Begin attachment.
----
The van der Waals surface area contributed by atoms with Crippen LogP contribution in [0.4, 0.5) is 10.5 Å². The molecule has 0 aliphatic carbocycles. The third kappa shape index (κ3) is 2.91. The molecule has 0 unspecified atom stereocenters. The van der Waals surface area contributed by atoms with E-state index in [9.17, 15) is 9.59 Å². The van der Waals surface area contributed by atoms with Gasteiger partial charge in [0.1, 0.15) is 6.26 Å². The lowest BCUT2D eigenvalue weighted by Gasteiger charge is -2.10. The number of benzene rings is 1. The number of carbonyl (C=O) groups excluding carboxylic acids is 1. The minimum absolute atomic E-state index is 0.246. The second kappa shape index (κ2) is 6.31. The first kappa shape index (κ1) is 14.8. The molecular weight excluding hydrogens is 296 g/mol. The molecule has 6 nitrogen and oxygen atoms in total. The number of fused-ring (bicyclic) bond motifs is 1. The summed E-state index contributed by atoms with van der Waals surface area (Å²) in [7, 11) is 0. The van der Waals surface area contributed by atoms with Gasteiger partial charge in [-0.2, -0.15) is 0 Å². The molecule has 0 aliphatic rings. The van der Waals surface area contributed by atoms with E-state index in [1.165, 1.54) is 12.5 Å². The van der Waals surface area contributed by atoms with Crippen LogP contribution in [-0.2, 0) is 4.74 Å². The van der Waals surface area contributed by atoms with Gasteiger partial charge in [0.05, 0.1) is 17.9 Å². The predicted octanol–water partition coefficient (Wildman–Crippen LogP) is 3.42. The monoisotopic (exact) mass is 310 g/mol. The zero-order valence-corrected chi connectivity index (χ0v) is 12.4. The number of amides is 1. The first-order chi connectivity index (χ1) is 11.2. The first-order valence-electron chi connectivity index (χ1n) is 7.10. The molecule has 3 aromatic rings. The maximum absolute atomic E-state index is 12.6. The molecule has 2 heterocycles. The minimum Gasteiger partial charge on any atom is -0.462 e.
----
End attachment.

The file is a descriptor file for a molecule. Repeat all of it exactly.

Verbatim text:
The van der Waals surface area contributed by atoms with Crippen LogP contribution in [0.4, 0.5) is 10.5 Å². The molecule has 0 aliphatic carbocycles. The third kappa shape index (κ3) is 2.91. The molecule has 0 unspecified atom stereocenters. The van der Waals surface area contributed by atoms with E-state index in [9.17, 15) is 9.59 Å². The van der Waals surface area contributed by atoms with Gasteiger partial charge in [0.1, 0.15) is 6.26 Å². The lowest BCUT2D eigenvalue weighted by Gasteiger charge is -2.10. The number of benzene rings is 1. The number of carbonyl (C=O) groups excluding carboxylic acids is 1. The minimum absolute atomic E-state index is 0.246. The second kappa shape index (κ2) is 6.31. The first kappa shape index (κ1) is 14.8. The molecular weight excluding hydrogens is 296 g/mol. The molecule has 6 nitrogen and oxygen atoms in total. The number of fused-ring (bicyclic) bond motifs is 1. The summed E-state index contributed by atoms with van der Waals surface area (Å²) in [7, 11) is 0. The van der Waals surface area contributed by atoms with Gasteiger partial charge in [-0.2, -0.15) is 0 Å². The molecule has 0 aliphatic rings. The van der Waals surface area contributed by atoms with E-state index in [1.165, 1.54) is 12.5 Å². The van der Waals surface area contributed by atoms with Crippen LogP contribution in [-0.2, 0) is 4.74 Å². The van der Waals surface area contributed by atoms with Gasteiger partial charge in [0.05, 0.1) is 17.9 Å². The predicted octanol–water partition coefficient (Wildman–Crippen LogP) is 3.42. The monoisotopic (exact) mass is 310 g/mol. The zero-order valence-corrected chi connectivity index (χ0v) is 12.4. The number of amides is 1. The first-order chi connectivity index (χ1) is 11.2. The first-order valence-electron chi connectivity index (χ1n) is 7.10. The molecule has 3 aromatic rings. The maximum absolute atomic E-state index is 12.6. The molecule has 2 heterocycles. The minimum Gasteiger partial charge on any atom is -0.462 e.